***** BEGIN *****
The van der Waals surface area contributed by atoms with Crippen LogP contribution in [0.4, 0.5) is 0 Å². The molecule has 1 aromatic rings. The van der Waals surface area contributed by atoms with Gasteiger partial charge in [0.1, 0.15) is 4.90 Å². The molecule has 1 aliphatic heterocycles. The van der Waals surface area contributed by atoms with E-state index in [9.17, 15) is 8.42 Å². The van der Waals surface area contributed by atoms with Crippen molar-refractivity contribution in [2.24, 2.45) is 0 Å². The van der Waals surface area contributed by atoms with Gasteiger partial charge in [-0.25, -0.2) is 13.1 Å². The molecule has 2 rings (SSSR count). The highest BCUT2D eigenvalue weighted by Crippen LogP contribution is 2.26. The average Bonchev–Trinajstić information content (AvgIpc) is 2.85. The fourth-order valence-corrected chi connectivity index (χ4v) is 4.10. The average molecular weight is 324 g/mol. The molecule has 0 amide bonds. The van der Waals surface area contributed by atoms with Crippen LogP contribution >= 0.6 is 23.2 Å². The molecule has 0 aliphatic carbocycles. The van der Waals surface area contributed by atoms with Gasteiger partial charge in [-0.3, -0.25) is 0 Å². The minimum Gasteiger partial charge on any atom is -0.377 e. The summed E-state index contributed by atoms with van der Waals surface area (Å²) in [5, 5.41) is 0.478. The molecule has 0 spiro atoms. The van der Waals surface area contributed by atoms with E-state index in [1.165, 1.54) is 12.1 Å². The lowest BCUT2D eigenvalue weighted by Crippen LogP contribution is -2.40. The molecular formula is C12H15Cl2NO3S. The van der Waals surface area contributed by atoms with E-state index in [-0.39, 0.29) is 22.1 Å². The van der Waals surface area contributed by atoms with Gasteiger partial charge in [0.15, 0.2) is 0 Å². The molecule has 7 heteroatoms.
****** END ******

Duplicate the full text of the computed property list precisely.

The van der Waals surface area contributed by atoms with Crippen LogP contribution in [0.4, 0.5) is 0 Å². The molecule has 1 aromatic rings. The van der Waals surface area contributed by atoms with Gasteiger partial charge in [0.1, 0.15) is 4.90 Å². The molecule has 1 aliphatic heterocycles. The van der Waals surface area contributed by atoms with E-state index in [9.17, 15) is 8.42 Å². The van der Waals surface area contributed by atoms with Crippen molar-refractivity contribution in [2.24, 2.45) is 0 Å². The van der Waals surface area contributed by atoms with Gasteiger partial charge in [-0.25, -0.2) is 13.1 Å². The molecule has 2 rings (SSSR count). The highest BCUT2D eigenvalue weighted by Crippen LogP contribution is 2.26. The average Bonchev–Trinajstić information content (AvgIpc) is 2.85. The fourth-order valence-corrected chi connectivity index (χ4v) is 4.10. The average molecular weight is 324 g/mol. The molecule has 0 amide bonds. The van der Waals surface area contributed by atoms with Crippen LogP contribution >= 0.6 is 23.2 Å². The molecule has 0 aliphatic carbocycles. The van der Waals surface area contributed by atoms with Gasteiger partial charge in [-0.3, -0.25) is 0 Å². The minimum Gasteiger partial charge on any atom is -0.377 e. The summed E-state index contributed by atoms with van der Waals surface area (Å²) in [5, 5.41) is 0.478. The molecule has 0 spiro atoms. The van der Waals surface area contributed by atoms with E-state index in [1.165, 1.54) is 12.1 Å². The lowest BCUT2D eigenvalue weighted by Crippen LogP contribution is -2.40. The molecular formula is C12H15Cl2NO3S. The van der Waals surface area contributed by atoms with E-state index in [-0.39, 0.29) is 22.1 Å². The van der Waals surface area contributed by atoms with Gasteiger partial charge in [0.15, 0.2) is 0 Å². The molecule has 7 heteroatoms.